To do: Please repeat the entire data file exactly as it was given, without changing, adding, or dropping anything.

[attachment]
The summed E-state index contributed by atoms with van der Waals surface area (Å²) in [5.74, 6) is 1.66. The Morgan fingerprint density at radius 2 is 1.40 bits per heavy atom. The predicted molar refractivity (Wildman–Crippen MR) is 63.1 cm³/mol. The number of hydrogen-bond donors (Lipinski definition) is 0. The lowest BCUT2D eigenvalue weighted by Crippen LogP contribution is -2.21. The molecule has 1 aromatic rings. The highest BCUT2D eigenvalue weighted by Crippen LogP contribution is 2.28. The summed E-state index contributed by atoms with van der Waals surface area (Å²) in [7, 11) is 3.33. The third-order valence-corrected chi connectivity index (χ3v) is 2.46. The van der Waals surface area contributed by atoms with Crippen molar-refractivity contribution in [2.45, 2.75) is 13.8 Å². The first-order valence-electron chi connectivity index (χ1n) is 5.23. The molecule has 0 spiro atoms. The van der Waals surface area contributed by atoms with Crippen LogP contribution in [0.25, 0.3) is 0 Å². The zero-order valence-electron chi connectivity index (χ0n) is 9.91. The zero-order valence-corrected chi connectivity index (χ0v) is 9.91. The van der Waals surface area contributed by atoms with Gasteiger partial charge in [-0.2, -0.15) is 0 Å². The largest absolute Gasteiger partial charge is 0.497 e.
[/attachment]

The summed E-state index contributed by atoms with van der Waals surface area (Å²) in [5.74, 6) is 1.66. The Morgan fingerprint density at radius 2 is 1.40 bits per heavy atom. The predicted molar refractivity (Wildman–Crippen MR) is 63.1 cm³/mol. The number of hydrogen-bond donors (Lipinski definition) is 0. The lowest BCUT2D eigenvalue weighted by Crippen LogP contribution is -2.21. The molecule has 1 aromatic rings. The highest BCUT2D eigenvalue weighted by Crippen LogP contribution is 2.28. The summed E-state index contributed by atoms with van der Waals surface area (Å²) in [7, 11) is 3.33. The third-order valence-corrected chi connectivity index (χ3v) is 2.46. The van der Waals surface area contributed by atoms with Crippen molar-refractivity contribution in [2.45, 2.75) is 13.8 Å². The first-order valence-electron chi connectivity index (χ1n) is 5.23. The molecule has 0 spiro atoms. The van der Waals surface area contributed by atoms with Crippen LogP contribution in [0.25, 0.3) is 0 Å². The zero-order valence-electron chi connectivity index (χ0n) is 9.91. The zero-order valence-corrected chi connectivity index (χ0v) is 9.91. The van der Waals surface area contributed by atoms with Gasteiger partial charge in [-0.2, -0.15) is 0 Å². The largest absolute Gasteiger partial charge is 0.497 e.